For five days in September, the Green Screen International Wildlife Film Festival takes over the small fishing village of Eckernförde, Germany, inviting filmmakers, industry professionals, and wildlife-loving audiences from across the region.
Industry veteran Dan Salerno attended on behalf of Documentary Business, and shares his takeaways.
by Dan Salerno
With no physical movie theaters, Eckernförde transforms its churches, schools, and gymnasiums into cinemas, pitch forums and networking venues, creating a pop-up community where producers and buyers can pair up on projects.
The core of the festival is the international competition for the Best Nature Film of the year, where prizes are awarded in 16 competition categories.
This year, Green Screen showed more than 100 films on topics ranging from conservation to climate change and species extinction. Over 20,000 tickets were sold.
Now in its 17th year, this close-knit corner of Germany has become an important meeting place for the natural history industry and offers important insights into the role that niche European markets play at the regional level.
The German Natural History Market: Broadcasters Own Their Own Destiny
- My seminar Natural History in a Streaming Era was well-attended as we discussed the genre’s latest trends in the global landscape, and where new opportunities are rising up.
- After the session, I enjoyed the opportunity to meet with several producers as we continued sharing insights from across the spectrum.
- The key takeaway was a clear sense of how strong the German/Central European market is for natural history.
- The German market has enough economic resources to drive production without needing UK or US funding.
- Public broadcasters in particular drive a robust ecosystem for producers and distributors, ensuring an outlet for their work remains always available.
- That means more freedom, and ultimately, more content on a faster timeline.
Niche European Fests Nurture an In-House Production Pipeline
- The highlight of the professional program is the pitch session. This year’s moderators Anne Olzman of Albatross and Annette Scheurich of Marco Polo Film selected eight projects for presentation.
- As many as 50 submissions competed for a pitch slot.
- Ranging from modest to premium, and originating as far away as Latvia and Iran, the pitches are aimed at broadcasters from Germany, Austria, and France in a bid to grab some interest and maybe even a deal.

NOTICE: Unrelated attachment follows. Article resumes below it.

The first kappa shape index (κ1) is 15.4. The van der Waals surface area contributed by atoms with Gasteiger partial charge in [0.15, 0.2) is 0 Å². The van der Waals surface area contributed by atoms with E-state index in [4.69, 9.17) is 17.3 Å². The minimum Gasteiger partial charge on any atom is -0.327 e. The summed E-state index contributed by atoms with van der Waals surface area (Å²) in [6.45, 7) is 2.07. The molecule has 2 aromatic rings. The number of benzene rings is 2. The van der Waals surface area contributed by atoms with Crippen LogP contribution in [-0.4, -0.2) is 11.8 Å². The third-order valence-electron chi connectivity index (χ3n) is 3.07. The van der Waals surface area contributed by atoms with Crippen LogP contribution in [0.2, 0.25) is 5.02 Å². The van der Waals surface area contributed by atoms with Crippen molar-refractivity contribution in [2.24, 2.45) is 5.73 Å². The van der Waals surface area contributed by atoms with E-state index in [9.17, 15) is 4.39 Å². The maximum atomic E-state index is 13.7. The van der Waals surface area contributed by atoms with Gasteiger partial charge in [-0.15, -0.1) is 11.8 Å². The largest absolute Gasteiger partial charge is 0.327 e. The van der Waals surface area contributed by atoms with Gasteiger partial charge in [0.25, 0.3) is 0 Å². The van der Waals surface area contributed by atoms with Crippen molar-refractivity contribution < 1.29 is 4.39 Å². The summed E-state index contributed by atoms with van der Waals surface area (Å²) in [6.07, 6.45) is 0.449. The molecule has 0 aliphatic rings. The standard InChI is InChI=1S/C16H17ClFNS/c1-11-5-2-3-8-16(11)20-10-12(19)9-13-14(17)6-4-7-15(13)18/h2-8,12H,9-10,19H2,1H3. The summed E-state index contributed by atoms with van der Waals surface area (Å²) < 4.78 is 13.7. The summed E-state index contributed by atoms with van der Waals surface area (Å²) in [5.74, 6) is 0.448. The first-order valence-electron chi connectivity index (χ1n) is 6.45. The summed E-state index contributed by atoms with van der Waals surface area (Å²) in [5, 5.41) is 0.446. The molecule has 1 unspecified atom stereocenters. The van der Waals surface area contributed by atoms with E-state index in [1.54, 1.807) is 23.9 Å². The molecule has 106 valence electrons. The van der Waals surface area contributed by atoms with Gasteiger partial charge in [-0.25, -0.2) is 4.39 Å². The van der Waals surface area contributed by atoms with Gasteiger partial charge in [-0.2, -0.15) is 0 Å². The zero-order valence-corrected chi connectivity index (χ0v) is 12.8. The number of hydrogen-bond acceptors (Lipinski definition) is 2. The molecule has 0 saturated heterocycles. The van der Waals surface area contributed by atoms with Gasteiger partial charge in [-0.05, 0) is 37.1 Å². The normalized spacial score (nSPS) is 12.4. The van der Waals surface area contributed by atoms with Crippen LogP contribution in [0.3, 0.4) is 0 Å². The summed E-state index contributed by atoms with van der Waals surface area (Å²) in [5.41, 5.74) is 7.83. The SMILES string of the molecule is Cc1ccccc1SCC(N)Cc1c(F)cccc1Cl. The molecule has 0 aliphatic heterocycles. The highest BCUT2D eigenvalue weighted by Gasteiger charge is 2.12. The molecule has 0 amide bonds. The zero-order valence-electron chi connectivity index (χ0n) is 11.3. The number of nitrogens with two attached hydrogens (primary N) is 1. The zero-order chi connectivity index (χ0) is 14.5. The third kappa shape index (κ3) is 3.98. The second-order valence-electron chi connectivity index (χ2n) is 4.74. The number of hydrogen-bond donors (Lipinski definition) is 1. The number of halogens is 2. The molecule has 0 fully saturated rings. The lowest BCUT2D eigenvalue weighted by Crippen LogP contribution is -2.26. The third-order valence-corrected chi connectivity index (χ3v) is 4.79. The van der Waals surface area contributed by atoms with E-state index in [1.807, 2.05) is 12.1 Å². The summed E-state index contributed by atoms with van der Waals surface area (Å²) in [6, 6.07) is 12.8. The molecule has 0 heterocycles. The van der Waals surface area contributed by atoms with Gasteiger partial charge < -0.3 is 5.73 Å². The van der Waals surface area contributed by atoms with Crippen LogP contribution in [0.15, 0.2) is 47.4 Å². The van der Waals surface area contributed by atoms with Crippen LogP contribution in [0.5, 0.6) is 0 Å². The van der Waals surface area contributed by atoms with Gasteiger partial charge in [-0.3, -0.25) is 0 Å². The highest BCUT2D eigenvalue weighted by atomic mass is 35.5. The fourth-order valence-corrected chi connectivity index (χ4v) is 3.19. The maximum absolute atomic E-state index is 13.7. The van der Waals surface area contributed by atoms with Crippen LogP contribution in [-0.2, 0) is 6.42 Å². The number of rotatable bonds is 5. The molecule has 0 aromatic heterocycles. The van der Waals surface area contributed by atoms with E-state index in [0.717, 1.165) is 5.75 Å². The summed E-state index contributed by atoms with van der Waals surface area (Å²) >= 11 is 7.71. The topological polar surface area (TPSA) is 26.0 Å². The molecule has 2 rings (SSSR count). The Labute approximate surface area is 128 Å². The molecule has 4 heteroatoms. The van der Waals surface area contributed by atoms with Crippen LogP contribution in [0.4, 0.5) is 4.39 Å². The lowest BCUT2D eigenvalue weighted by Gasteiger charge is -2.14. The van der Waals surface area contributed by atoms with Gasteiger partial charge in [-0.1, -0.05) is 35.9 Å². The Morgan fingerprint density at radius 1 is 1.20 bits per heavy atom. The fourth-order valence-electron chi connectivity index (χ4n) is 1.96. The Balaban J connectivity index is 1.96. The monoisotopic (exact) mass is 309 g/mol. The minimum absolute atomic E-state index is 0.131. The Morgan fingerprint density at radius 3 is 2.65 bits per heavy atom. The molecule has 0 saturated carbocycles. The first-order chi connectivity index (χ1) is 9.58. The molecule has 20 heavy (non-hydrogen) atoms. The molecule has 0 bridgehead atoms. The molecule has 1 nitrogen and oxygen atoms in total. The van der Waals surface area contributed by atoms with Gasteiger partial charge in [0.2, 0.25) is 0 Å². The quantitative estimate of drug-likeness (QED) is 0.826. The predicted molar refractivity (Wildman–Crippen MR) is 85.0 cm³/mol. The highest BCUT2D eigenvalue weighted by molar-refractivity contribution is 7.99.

- Some projects offered clear international appeal, but in talking with producers, the common goal is simply to get the projects made.
- In other words, Europe is not relying on a commission by Disney, Nat Geo, or Discovery” to develop their natural history catalog.
- In fact, the time it would take to pitch and green light a higher-budget project was seen by producers as a hindrance rather than a necessary part of the process.
- My two favorite projects were Planet Reed from Altayfilm from Germany and The Silent Hostage from Kultfilma out of Latvia.
- The former should easily find interest among the broadcasters.
- The Latvian entry is still in a very early stage of development, but we’re rooting heavily for it to find a home!”
Big thanks to Antje Spitzbarth, Festival Director and organizer extraordinaire.
Covering screening venues, managing a program agenda, juggling accommodations and transport, and more, Antje and her volunteer staff perform nothing short of a miracle to ensure the festival delivers for the films, the filmmakers, and the wildlife-loving audience that shows up every year for the last 17 years. Well done!
About Dan Salerno
Dan Salerno has been a key member of the leadership team for established and emerging networks, with an emphasis on strategic planning and content development. Most recently National Geographic’s Head of Programming, focusing on programming, development, and strategy, Dan’s career also includes BBC, Gospel, Fuse, and the original launch team at Discovery and its sister channels.